In 2018, the European Court of Justice ruled that airline staff strikes are not considered an extraordinary circumstance, and therefore passengers affected by such strikes may be eligible for compensation.
EU Regulation EC 261 requires airlines to provide various forms of assistance to passengers, in addition to monetary compensation.
Airlines must display information about passengers’ rights under EC 261 at their check-in counters in all airports where they operate.
If your flight is delayed by more than 5 hours, you are entitled to a full or partial refund of your ticket, in addition to compensation, and a return flight to your original departure point if necessary.
Regardless of the cause of the flight delay, airlines are required to provide food and drinks if you are waiting for more than 2 hours, depending on the distance of your flight. Additionally, the airline must offer access to internet, phone calls, or fax services. If the delay requires an overnight stay, the airline must provide hotel accommodations and transportation to and from the airport. The level of additional care provided will depend on the specifics of your flight:
|Flight details||Length of delay|
|Flights 1,500 km or less||2 hours or more|
|Internal EU flights more than 1,500 km||3 hours or more|
|Non-internal EU flights 1,500 km – 3,500 km||3 hours or more|
|Non-internal EU flights more than 3,500 km||4 hours or more|
If you are offered a higher class seat on an alternative flight due to a flight delay, you will not be required to pay any additional fees. However, if the alternative flight seat offered by the airline is of a lower class, you may be eligible for a reimbursement of 30-75% of the ticket price you originally paid.
Your right to claim compensation for a flight delay under EU Regulation EC 261 is subject to a time limit, which varies depending on the laws of the country where you are making the claim.
It is important to note that the country where you are making the claim is not determined by your nationality, but rather by where the airline is headquartered or which court has jurisdiction in cases involving the airline.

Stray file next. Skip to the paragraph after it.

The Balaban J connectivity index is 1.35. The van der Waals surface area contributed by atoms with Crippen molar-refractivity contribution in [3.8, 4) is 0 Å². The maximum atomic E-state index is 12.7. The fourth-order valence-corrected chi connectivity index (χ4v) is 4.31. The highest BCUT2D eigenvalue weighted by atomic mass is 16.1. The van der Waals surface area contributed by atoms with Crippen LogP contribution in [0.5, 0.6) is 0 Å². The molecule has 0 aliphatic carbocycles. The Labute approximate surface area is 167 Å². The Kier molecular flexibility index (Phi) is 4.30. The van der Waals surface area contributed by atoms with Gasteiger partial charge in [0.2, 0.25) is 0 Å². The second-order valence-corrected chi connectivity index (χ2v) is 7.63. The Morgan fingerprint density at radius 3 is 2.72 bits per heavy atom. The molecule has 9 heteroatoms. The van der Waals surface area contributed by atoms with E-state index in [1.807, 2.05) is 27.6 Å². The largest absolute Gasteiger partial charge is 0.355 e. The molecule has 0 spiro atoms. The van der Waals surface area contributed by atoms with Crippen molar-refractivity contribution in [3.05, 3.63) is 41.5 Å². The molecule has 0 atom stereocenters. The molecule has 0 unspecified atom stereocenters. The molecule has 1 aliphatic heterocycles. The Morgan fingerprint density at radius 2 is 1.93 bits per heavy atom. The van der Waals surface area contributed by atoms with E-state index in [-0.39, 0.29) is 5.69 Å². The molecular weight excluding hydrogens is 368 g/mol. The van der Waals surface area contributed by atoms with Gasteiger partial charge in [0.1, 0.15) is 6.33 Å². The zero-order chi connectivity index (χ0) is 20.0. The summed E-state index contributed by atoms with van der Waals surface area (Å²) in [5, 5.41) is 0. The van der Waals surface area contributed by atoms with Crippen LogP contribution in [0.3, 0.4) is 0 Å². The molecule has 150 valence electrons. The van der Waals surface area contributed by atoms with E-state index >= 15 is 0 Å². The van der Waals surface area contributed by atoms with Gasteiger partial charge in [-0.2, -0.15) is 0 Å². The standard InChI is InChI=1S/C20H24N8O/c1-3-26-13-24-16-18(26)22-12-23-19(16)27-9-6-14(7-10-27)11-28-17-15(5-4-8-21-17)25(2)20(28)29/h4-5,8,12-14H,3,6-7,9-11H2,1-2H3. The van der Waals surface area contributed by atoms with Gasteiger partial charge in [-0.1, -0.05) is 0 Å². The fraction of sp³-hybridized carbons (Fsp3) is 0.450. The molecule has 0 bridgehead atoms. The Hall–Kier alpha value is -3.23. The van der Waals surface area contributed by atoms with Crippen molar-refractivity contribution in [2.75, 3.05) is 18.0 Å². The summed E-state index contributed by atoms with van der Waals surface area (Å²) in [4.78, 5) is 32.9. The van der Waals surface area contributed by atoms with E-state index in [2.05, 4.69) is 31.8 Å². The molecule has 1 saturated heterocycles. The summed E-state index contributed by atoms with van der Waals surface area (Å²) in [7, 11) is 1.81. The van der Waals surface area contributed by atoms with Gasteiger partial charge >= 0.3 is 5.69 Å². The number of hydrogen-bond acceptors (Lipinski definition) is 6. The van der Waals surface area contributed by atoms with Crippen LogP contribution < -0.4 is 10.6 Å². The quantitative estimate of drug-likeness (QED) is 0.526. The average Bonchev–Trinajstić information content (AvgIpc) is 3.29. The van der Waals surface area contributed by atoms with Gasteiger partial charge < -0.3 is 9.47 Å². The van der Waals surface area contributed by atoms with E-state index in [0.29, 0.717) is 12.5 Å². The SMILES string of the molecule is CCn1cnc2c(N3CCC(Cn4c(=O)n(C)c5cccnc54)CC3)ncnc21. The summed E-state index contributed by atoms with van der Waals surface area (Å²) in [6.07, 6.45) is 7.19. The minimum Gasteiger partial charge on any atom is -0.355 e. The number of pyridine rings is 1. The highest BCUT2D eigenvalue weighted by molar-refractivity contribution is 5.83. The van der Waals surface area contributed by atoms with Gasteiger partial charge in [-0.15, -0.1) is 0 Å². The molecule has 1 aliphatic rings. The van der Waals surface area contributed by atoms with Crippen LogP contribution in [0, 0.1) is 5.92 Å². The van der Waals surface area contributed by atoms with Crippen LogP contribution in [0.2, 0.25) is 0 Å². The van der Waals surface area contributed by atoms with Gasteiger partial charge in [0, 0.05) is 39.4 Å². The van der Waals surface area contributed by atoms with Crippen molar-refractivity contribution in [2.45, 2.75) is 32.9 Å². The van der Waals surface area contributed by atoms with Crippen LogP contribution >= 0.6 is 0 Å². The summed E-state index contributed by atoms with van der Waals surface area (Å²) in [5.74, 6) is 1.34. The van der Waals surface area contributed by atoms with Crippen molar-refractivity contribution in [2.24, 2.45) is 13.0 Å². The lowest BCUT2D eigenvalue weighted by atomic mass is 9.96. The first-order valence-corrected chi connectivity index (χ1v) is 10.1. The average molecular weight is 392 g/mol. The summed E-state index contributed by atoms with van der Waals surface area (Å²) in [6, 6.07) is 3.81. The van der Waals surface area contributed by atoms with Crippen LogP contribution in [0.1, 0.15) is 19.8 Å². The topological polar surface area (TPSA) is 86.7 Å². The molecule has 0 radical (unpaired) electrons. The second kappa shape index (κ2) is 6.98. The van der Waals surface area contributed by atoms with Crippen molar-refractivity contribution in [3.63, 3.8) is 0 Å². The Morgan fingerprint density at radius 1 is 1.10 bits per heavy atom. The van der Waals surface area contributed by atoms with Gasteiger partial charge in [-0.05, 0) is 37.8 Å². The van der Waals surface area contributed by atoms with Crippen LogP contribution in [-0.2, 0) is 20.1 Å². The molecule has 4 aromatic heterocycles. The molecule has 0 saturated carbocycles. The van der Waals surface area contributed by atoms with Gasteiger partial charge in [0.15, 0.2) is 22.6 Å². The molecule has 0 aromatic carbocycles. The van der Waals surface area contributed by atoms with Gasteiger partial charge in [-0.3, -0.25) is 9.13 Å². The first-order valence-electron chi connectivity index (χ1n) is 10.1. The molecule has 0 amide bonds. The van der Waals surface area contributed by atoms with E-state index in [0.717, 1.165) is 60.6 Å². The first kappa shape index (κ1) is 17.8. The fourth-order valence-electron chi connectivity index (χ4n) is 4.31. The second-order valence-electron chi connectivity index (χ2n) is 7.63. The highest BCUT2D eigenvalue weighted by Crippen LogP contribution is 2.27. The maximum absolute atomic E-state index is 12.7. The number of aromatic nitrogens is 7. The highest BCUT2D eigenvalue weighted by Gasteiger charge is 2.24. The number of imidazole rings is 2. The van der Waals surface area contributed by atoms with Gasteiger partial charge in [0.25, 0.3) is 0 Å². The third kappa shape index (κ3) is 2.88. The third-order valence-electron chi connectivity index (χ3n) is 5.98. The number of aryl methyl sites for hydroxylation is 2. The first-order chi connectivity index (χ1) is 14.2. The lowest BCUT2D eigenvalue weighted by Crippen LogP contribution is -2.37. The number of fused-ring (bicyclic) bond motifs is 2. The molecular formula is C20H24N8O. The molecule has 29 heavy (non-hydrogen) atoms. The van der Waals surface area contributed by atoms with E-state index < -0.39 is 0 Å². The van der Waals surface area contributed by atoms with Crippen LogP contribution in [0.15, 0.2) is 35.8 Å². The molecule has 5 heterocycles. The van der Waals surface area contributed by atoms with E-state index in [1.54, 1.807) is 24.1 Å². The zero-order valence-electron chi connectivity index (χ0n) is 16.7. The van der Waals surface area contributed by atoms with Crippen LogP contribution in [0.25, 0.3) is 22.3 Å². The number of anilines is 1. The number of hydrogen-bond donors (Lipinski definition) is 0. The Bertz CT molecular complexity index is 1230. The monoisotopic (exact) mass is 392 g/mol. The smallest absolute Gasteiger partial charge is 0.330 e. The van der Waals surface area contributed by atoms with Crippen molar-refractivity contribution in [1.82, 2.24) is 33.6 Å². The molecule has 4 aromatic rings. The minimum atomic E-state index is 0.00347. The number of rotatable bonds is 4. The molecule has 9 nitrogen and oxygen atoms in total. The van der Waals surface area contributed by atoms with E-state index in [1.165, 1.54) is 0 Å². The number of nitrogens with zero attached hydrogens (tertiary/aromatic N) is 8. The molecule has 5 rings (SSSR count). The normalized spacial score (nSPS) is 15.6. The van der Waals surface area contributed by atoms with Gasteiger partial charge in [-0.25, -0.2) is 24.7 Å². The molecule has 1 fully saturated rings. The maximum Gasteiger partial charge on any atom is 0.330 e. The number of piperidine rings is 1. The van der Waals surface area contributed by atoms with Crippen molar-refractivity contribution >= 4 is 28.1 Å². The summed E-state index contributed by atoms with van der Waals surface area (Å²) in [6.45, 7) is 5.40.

Here is the chart of time limits for you:
|Czech Republic||3 years|
|United Kingdom||6 years|
* In Germany the limitation period expires the last day of the third year (for example, the disrupted flight was on 22/3/2018, the limitation period for this flight expires on 31/12/2021).
** In Sweden the limitation period is renewed at any time when a claim is made. So the limitation period for any subsequent claims would be 3 years from the time the last claim was filed.
The Montreal Convention is a contract signed by more than 130 countries globally that outlines airline liability in the event of flight delay, and for cases of damage or loss of baggage. However, this convention is not as extensive as EU Regulation EC 261 in regards to flight disruption.
The Montreal Convention outlines passenger rights for various types of flight disruptions, such as flight delays, cancellations, or denied boarding.
If a passenger incurs additional expenses due to a disruption, such as missing a prepaid reservation, the airline may cover these expenses. However, documentation of the incident and proof of additional expenses, such as receipts, are necessary. Only damages resulting directly from the disruption will be refunded. The Montreal Convention also provides protection for issues such as damaged, delayed, or lost luggage.
Strict time limits apply under the Montreal Convention, and claims must be filed as soon as possible. For damaged baggage claims, the time limit is 7 days, while delayed baggage claims must be filed within 21 days. For lost baggage that remains lost for more than 21 days, claims must be filed within 2 years.
The Montreal Convention is applicable to international flights between countries that have adopted the agreement. It has been signed and is recognized by over 130 countries globally.
The Convention also applies to flights within a single member country, but only if there is a planned stopover in a different country, making the flight international rather than domestic.